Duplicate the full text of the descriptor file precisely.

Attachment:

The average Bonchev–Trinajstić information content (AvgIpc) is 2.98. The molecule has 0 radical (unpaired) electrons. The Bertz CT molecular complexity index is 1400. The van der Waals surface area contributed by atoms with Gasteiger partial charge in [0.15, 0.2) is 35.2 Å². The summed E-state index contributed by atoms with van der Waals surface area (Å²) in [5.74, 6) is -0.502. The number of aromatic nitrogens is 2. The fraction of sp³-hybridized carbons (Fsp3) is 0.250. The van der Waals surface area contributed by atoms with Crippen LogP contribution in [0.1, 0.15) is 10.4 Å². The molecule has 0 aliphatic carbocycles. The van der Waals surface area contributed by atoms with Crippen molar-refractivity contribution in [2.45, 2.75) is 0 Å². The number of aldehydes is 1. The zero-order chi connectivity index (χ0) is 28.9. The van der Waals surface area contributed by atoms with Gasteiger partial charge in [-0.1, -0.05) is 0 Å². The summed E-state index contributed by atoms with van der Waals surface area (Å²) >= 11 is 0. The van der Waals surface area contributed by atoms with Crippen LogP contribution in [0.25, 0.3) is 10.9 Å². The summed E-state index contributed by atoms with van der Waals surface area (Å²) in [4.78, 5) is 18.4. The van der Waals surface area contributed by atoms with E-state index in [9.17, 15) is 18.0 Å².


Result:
The average Bonchev–Trinajstić information content (AvgIpc) is 2.98. The molecule has 0 radical (unpaired) electrons. The Bertz CT molecular complexity index is 1400. The van der Waals surface area contributed by atoms with Gasteiger partial charge in [0.15, 0.2) is 35.2 Å². The summed E-state index contributed by atoms with van der Waals surface area (Å²) in [5.74, 6) is -0.502. The number of aromatic nitrogens is 2. The fraction of sp³-hybridized carbons (Fsp3) is 0.250. The van der Waals surface area contributed by atoms with Crippen LogP contribution in [0.1, 0.15) is 10.4 Å². The molecule has 0 aliphatic carbocycles. The van der Waals surface area contributed by atoms with Crippen molar-refractivity contribution in [2.45, 2.75) is 0 Å². The number of aldehydes is 1. The zero-order chi connectivity index (χ0) is 28.9. The van der Waals surface area contributed by atoms with Gasteiger partial charge in [-0.1, -0.05) is 0 Å². The summed E-state index contributed by atoms with van der Waals surface area (Å²) >= 11 is 0. The van der Waals surface area contributed by atoms with Crippen LogP contribution in [0.25, 0.3) is 10.9 Å². The summed E-state index contributed by atoms with van der Waals surface area (Å²) in [4.78, 5) is 18.4. The van der Waals surface area contributed by atoms with E-state index in [9.17, 15) is 18.0 Å².